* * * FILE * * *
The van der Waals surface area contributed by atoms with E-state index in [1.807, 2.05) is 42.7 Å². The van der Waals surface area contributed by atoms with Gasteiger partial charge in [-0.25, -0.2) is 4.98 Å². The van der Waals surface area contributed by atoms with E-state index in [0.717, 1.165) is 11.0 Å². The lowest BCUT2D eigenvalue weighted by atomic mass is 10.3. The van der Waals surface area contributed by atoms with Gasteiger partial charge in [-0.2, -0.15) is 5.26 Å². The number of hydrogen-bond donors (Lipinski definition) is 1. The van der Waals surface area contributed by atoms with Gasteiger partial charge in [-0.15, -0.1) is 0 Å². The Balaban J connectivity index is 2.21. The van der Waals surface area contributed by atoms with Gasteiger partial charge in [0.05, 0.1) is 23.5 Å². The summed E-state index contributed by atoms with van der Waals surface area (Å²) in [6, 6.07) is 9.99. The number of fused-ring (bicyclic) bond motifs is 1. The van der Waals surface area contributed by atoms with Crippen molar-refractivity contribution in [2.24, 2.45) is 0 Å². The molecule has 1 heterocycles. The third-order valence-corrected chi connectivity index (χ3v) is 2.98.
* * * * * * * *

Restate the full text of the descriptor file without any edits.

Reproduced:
The van der Waals surface area contributed by atoms with E-state index in [1.807, 2.05) is 42.7 Å². The van der Waals surface area contributed by atoms with Gasteiger partial charge in [-0.25, -0.2) is 4.98 Å². The van der Waals surface area contributed by atoms with E-state index in [0.717, 1.165) is 11.0 Å². The lowest BCUT2D eigenvalue weighted by atomic mass is 10.3. The van der Waals surface area contributed by atoms with Gasteiger partial charge in [-0.2, -0.15) is 5.26 Å². The number of hydrogen-bond donors (Lipinski definition) is 1. The van der Waals surface area contributed by atoms with Gasteiger partial charge in [-0.15, -0.1) is 0 Å². The Balaban J connectivity index is 2.21. The van der Waals surface area contributed by atoms with Gasteiger partial charge in [0.05, 0.1) is 23.5 Å². The summed E-state index contributed by atoms with van der Waals surface area (Å²) in [6, 6.07) is 9.99. The number of fused-ring (bicyclic) bond motifs is 1. The van der Waals surface area contributed by atoms with Crippen molar-refractivity contribution in [2.24, 2.45) is 0 Å². The molecule has 1 heterocycles. The third-order valence-corrected chi connectivity index (χ3v) is 2.98.